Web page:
Decide on your campaign photographer.
Some campaigns hire a professional photographer to take their campaign photos, which is a great option. But, with high-quality smartphone cameras, you can still take strong photos without a professional. As you are planning your campaign budget, decide if you’ll be using a professional photographer for your shoot. If not, see who in your network (or household – depending on current COVID-19 safety guidelines) has a smartphone or camera and is available to help out. If your photos are going to be used in print materials (like a walk card or mailer), we recommend using a camera that can shoot high-res photos that meet the print 300 DPI (dots per inch) standard. Here is a helpful article on how to take high-res photos on your iPhone!
Read up on photography tips, tricks, and best practices.
Even if you’re planning on hiring a professional photographer, it’s a great idea to brush up on some photography best practices to get an idea of what kind of photos you like to take. Our team loves this blog from Hubspot about how to take a great headshot photo and this article from Time about how to take high-quality photos on your smartphone.
Plan your outfits.
To cut down on day-of stress, we recommend setting out the clothes you’d like to wear a couple of days before your scheduled photoshoot. Think through some outfits that you feel comfortable and professional in, and that feel authentic to you as a candidate. Trying on outfits a couple days beforehand will also avoid the panicked moment of discovering a stain on a favorite sweater or fraying hem on your pants just as you’re running out the door.
There are no set “rules” here – for example, if you haven’t worn a suit in 15 years, don’t feel like you need to for your photos. As a general guideline, think about choosing clothes in colors that compliment your campaign colors – which will likely be featured on your mailers and ads. We also recommend staying away from any “busy” patterns or neon colors, and make sure your clothes don’t have any prominent logos that could cause copyright issues.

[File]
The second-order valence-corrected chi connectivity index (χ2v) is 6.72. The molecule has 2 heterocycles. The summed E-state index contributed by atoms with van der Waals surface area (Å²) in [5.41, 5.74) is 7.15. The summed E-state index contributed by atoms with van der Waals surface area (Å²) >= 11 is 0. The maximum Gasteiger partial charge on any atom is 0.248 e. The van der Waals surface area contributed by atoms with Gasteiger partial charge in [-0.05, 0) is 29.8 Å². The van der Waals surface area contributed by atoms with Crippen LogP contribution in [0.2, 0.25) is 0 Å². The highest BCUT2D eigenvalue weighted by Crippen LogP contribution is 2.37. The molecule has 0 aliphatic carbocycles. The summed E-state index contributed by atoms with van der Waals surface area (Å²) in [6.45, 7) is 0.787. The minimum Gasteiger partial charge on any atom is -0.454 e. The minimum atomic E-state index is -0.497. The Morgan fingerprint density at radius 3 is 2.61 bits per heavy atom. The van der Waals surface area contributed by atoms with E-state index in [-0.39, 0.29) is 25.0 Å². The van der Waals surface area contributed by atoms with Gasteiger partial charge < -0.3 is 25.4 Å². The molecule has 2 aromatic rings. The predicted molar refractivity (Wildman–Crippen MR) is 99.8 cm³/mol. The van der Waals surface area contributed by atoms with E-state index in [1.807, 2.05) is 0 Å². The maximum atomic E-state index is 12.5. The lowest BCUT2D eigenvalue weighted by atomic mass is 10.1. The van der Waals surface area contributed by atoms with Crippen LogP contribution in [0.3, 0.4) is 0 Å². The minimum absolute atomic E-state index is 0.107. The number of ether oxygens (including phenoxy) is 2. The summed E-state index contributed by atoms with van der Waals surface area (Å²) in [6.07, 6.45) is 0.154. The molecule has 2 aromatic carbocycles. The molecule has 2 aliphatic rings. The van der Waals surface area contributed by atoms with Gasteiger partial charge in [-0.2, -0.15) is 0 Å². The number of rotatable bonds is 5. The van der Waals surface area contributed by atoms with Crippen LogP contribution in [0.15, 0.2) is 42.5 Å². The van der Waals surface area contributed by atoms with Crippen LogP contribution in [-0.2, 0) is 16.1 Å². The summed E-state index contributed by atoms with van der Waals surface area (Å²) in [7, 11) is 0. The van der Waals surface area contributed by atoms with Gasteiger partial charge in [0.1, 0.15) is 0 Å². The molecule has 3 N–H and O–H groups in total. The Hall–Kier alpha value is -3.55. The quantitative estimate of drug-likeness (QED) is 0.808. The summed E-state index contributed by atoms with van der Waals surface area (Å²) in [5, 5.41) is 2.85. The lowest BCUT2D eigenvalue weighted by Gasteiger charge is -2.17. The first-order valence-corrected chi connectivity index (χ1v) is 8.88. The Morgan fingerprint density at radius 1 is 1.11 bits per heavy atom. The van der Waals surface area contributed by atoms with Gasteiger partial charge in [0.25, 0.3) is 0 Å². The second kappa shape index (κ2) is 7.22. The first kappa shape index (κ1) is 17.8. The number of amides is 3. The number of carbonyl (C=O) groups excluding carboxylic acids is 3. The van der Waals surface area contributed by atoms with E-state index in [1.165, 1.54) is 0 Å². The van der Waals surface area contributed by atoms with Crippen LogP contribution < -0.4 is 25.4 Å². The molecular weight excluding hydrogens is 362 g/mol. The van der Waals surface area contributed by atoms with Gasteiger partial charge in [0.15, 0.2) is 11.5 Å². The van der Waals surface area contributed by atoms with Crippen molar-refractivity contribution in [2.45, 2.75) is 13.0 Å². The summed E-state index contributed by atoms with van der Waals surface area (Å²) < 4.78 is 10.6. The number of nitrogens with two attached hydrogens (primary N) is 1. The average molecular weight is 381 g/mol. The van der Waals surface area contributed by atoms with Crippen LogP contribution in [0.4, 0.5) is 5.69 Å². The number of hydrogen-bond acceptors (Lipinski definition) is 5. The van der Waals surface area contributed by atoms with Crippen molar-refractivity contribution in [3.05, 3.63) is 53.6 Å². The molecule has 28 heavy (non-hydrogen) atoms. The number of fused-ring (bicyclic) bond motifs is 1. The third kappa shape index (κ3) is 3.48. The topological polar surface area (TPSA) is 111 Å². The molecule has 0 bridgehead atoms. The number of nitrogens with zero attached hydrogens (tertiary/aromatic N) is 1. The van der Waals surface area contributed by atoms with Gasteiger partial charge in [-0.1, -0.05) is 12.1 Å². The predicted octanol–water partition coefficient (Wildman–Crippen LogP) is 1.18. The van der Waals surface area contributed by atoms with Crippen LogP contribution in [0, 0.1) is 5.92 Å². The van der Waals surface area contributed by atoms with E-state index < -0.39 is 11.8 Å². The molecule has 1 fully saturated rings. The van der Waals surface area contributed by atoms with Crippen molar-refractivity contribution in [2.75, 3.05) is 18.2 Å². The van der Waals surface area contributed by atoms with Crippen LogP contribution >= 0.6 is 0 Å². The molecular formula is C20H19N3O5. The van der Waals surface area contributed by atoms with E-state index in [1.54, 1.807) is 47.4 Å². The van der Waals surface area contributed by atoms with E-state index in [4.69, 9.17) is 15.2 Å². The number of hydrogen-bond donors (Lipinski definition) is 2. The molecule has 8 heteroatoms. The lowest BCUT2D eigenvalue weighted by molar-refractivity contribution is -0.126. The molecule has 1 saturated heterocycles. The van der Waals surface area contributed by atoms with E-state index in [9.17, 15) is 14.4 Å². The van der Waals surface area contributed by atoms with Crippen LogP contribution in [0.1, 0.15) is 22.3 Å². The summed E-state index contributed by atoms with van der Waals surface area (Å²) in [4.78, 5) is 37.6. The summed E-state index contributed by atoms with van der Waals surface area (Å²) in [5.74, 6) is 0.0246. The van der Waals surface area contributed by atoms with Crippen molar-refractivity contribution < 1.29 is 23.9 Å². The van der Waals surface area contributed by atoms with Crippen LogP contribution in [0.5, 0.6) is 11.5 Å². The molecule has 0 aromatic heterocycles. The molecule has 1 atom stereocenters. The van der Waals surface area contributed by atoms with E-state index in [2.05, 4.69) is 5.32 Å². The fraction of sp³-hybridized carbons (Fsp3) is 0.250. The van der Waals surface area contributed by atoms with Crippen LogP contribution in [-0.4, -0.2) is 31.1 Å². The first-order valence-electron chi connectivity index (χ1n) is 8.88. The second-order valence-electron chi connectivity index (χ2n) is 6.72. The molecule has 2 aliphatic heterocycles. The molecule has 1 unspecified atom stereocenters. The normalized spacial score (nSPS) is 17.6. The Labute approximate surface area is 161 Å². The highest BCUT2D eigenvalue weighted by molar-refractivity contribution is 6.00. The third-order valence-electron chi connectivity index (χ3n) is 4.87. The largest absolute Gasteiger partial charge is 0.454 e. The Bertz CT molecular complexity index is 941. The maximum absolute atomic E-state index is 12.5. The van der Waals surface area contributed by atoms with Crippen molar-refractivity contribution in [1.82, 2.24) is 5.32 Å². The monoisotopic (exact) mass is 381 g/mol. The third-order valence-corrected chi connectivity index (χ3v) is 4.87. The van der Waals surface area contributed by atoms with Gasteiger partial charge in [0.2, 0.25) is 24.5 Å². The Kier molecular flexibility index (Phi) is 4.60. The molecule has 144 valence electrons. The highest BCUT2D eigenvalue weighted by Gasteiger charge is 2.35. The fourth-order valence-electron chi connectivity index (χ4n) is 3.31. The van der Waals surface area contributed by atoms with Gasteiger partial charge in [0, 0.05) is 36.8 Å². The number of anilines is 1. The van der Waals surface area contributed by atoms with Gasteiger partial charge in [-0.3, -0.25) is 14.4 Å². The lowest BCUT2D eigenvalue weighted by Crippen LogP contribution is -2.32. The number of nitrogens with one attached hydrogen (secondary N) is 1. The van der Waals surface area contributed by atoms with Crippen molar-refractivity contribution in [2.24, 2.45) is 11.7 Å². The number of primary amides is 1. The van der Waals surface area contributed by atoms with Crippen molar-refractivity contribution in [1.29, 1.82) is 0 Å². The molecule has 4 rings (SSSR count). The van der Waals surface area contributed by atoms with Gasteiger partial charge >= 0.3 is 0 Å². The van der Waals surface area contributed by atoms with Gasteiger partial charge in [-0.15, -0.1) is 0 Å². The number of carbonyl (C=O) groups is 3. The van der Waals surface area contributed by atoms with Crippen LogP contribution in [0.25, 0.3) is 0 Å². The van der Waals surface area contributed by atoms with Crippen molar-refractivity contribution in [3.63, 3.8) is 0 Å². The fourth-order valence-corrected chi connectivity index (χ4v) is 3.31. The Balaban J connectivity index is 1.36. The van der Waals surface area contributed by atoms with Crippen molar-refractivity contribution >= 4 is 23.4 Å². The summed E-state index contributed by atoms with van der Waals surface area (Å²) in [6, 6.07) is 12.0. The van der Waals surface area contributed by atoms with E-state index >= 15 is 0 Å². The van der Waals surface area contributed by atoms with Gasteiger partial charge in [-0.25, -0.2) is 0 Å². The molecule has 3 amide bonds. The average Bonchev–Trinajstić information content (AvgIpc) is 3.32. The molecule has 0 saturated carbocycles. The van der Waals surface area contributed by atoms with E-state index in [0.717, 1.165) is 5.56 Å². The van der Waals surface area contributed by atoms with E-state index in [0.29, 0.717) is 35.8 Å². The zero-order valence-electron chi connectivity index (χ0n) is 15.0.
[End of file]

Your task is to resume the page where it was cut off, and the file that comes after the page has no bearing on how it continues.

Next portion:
Beyond those considerations, we recommend wearing what you feel most comfortable and most “you” in. This will come across in the photos.
Compile a “shot list” and schedule before you head out.
Before heading out for the day, create a list of all the photos you’d like to take. It’ll help you plan your locations, outfits, and schedule, and make the day much less stressful for you and your team. It’s especially helpful to think about the campaign’s core message as you are brainstorming locations and themes. As an example, if you’re running on a platform promoting community access to outdoor spaces, a photo of you in your local park or community garden would be a great addition to your shot list (and your mail piece!).
And feel free to get creative to maximize time. If you’re packing many different locations into the day, the playset in your backyard could work just as well as the playground at your local park, and may allow you to limit stops you need to make along the way.
Remember to also take a couple of standard headshot photos, such as you in a neutral color against a non-distracting background. You can use these as a profile photo or in campaign materials.
Pro tip: Be sure to check the weather a couple of days before, and have a back-up plan to either reschedule or move your locations indoors should it rain or snow!
Review the photos as you shoot.
One of the key benefits to digital photography is that you can preview your photos in real time. During a break, take a quick look to make sure you’re happy with your shots!
This is also a great time to do a quick check of the background and scan for anything that could ruin a great photo. A misplaced coffee cup, an awkward passerby, or your opponent’s lawn sign can all ruin an otherwise perfect shot.
Make sure you have permission from anyone in your photos.
If your photoshoot includes friends or community members, it’s a good idea to make sure you have written permission from anyone featured to use their photo in your campaign materials. This document is sometimes called a “waiver.” It’s a great opportunity to explain that photos could be featured on mailers, in social media posts, or even in a TV ad. And make sure that everyone who is participating feels comfortable with their photo being used!
Get some action shots.
In addition to a headshot, make sure you also capture some action shots of you interacting with voters and local community members. Ultimately, you are running to serve them, so it’ll be important to be able to show that in your campaign media or on your website.
A note from the SpeakEasy team: Some of these tips were written before the COVID-19 pandemic, and we strongly encourage you to make sure your photoshoot complies with your local public safety guidelines to make sure everyone on your team stays safe and healthy. Many of these photo tips can also be applied at-home photoshoots – with a household member as your photographer – to take great campaign photos and still adhere to all social distancing measures!